My “Window Wanderland” display, in the three windows of an upstairs bay, as seen from the street in the dark February night – and including the unforeseen problem of condensation around the bottom of the apple tree!
This post was started not long after the first Window Wonderland event in our village in February 2017, but sat at the back of my computer unfinished until now! We’ve had two more of these events since then, more on those in a future post.
Our village held its first Window Wonderland event recently, organised by a neighbour (the idea started in Bristol and has become global now, click here to find out more); it’s a charmingly inventive way to brighten the evening streets after the glitter of Christmas has been put away and there still seems to be a long stretch of dark nights to get through before spring arrives – we couldn’t not take part! No theme was specified but I decided to use the event as an opportunity to look back at the past of our house and its surroundings – a topic I’ve always been interested in but the fascination and the urge to learn more has been growing. So I created three images for an upstairs bay window that offered a visual micro-history of our part of the village – and being a bird lover a few resident and regular visiting species appear too! So here are the multiple-layered stories behind each window. Continue reading →
The village of Pill, my home in North Somerset, clusters (once attractively I hear) around a deep, muddy, tidal creek formed by the Martcombe Brook rising just a couple of miles south of the village. A ‘pill’ is the West Country and Welsh name for a tidal creek – there are several pills along this stretch of the river, each identified with its own prefix, our old, ‘proper’ name is Crockerne Pill, see below for explanation. The Martcombe Brook spills into the River Avon, two miles or so south-west from where it joins the Severn. Shirehampton is only the river’s width across from us (but a different world Continue reading →
Five years or so after the Pill orchard was handed over to the local community in about 2004, a group of committed volunteer enthusiasts (which later became the Friends of Watchhouse Hill) began to organise improvements to the hill area and a reclamation process began on the orchard. Workparties (that are still regular events) vigorously tackled the brambles and the neglected trees were pruned Continue reading →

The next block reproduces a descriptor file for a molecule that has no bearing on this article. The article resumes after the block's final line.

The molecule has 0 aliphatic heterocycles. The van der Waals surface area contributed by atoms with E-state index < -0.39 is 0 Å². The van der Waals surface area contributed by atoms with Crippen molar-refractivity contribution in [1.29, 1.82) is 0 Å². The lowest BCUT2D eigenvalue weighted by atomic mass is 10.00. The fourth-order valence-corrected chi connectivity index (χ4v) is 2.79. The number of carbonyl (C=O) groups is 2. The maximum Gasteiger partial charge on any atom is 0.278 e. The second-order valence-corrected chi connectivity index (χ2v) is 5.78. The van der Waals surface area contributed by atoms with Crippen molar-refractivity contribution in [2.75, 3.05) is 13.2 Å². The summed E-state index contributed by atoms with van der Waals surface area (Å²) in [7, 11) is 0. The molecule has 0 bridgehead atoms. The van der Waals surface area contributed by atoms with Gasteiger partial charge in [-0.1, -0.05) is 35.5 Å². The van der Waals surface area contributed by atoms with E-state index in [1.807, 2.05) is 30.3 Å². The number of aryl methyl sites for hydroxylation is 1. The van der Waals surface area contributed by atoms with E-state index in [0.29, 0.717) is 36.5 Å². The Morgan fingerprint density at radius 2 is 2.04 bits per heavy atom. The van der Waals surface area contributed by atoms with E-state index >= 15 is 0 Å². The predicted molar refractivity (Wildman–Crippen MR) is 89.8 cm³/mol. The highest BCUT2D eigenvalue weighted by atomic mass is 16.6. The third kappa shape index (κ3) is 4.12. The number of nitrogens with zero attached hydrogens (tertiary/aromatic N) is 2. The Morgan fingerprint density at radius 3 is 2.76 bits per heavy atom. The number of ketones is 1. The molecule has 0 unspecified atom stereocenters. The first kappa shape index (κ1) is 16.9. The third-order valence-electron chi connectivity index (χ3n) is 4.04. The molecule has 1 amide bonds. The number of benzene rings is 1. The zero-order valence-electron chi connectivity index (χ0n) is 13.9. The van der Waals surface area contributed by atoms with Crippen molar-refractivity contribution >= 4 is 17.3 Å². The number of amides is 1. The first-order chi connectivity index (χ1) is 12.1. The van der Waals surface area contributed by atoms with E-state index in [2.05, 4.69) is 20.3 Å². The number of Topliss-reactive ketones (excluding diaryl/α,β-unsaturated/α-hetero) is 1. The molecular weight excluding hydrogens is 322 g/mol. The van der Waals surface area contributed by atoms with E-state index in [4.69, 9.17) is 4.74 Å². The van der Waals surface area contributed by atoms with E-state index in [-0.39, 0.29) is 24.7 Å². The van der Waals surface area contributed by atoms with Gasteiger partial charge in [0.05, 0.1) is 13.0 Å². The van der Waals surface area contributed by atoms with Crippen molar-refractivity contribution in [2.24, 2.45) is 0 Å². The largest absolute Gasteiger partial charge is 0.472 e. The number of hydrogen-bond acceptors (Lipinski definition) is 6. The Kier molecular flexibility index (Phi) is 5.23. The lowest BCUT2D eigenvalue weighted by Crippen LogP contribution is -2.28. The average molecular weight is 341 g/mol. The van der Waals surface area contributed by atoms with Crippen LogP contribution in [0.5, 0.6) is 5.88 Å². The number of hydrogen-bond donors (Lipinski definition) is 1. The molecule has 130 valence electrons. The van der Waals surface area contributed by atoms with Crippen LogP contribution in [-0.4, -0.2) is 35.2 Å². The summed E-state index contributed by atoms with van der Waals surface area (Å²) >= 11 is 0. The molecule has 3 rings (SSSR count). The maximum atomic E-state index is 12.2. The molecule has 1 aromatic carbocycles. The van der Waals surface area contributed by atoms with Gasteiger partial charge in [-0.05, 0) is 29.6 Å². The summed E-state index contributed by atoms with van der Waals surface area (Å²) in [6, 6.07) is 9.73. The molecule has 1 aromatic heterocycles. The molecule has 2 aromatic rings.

It’s Old Twelfth Night, ‘Twelvey’, 17th January, the date of Twelfth Night in the old Julian calendar before they played catch-up in 1752 to reclaim those accumulated days that we’d lost through miscalculation, or was it just carelessness? This is the traditional day, down ‘ere in the West Coun’ry anyway, when we do our Wassailing – treating the orchard trees to a hullabaloo of singing and saucepan bashing to drive away the evil spirits, Continue reading →
Is this a uniquely English pursuit? Nature tamed and tormented at the local flower show.
Over the last few months I’ve encountered a range of ‘stuff’ – exhibitions, books and articles – that has English written through it like seaside rock; some are featured here, more may follow in future. It seems there’s been increasing debate about this elusive quality of Englishness going on for a while now (centuries really), and clearly there’s been some specific focus on the topic lately – the forthcoming Scotland vote on independence is churning up an awareness of the UK nations; the wild aspirations of our national football team had some people’s blood up for a while in the summer and much was made in the media of the Commonwealth Games a few weeks back – I was intrigued to discover that the English ‘national anthem’ played at the Commonwealth Games was ‘Jerusalem’ – but it’s only now that I seem to have become attuned to the recent output on Englishness.
Ten years ago, I was commissioned to create a poster to help mark the 20th anniversary of Bristol’s twinning with Oporto/Porto in Portugal – one of the nicest commissions I’ve ever been asked to do! I had proposed the idea to the Twinning Association way back in the 1980s and it lay dormant for a long time, but the anniversary provided an opportunity that I jumped at. Continue reading →
I started writing this last summer, not long after a visit to Spitalfields in the East End of London but since it was no more than a record of a day out it seemed a bit pointless. However, it was a very intense and stimulating day that’s stuck in the back of my mind, and since the visit last year some intriguing information about my own and my partner’s family histories has emerged that is closely, and unexpectedly in my case, tied to the locations we visited.
Clearly ours are not the only families to have relatives whose circumstances have sucked them in to London in search of work in difficult times; ours followed the Rivers Lee and various tributaries of the Colne in the late 19th Century from the city’s rural fringes 20 miles away during an agricultural depression, but others came to this London village from 17th century France, 18th century Ireland, 19th century Russia, and 20th century Bangladesh.
Playing with the idea of place portraits – I’ve returned (thanks to stimulus from friends) to an almost abandoned book project in the new year, now (with great sense of satisfaction) completed. It’s a miniature version of the book/artwork you can see here. I like the idea of having something you can carry around in your pocket that could be reminder of Continue reading →